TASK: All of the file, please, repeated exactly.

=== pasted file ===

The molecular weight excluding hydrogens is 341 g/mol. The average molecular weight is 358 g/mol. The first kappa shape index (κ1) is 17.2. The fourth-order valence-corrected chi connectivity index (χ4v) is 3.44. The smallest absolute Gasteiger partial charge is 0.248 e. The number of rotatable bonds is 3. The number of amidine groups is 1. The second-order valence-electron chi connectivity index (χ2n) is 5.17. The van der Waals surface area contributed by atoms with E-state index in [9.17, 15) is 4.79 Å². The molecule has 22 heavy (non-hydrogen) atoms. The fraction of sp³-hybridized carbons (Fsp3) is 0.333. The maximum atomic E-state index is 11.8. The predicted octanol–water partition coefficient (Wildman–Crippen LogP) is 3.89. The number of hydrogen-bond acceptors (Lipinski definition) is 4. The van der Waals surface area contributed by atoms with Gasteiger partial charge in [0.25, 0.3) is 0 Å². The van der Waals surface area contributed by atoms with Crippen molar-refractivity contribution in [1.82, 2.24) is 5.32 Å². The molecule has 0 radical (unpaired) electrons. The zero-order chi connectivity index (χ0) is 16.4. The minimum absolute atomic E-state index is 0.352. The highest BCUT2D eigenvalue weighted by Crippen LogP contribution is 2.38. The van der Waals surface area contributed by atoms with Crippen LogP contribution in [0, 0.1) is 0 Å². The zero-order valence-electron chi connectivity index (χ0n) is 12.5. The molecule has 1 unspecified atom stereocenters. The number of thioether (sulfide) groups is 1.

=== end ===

The molecular weight excluding hydrogens is 341 g/mol. The average molecular weight is 358 g/mol. The first kappa shape index (κ1) is 17.2. The fourth-order valence-corrected chi connectivity index (χ4v) is 3.44. The smallest absolute Gasteiger partial charge is 0.248 e. The number of rotatable bonds is 3. The number of amidine groups is 1. The second-order valence-electron chi connectivity index (χ2n) is 5.17. The van der Waals surface area contributed by atoms with E-state index in [9.17, 15) is 4.79 Å². The molecule has 22 heavy (non-hydrogen) atoms. The fraction of sp³-hybridized carbons (Fsp3) is 0.333. The maximum atomic E-state index is 11.8. The predicted octanol–water partition coefficient (Wildman–Crippen LogP) is 3.89. The number of hydrogen-bond acceptors (Lipinski definition) is 4. The van der Waals surface area contributed by atoms with Gasteiger partial charge in [0.25, 0.3) is 0 Å². The van der Waals surface area contributed by atoms with Crippen molar-refractivity contribution in [1.82, 2.24) is 5.32 Å². The molecule has 0 radical (unpaired) electrons. The zero-order chi connectivity index (χ0) is 16.4. The minimum absolute atomic E-state index is 0.352. The highest BCUT2D eigenvalue weighted by Crippen LogP contribution is 2.38. The van der Waals surface area contributed by atoms with Crippen LogP contribution in [0, 0.1) is 0 Å². The zero-order valence-electron chi connectivity index (χ0n) is 12.5. The molecule has 1 unspecified atom stereocenters. The number of thioether (sulfide) groups is 1.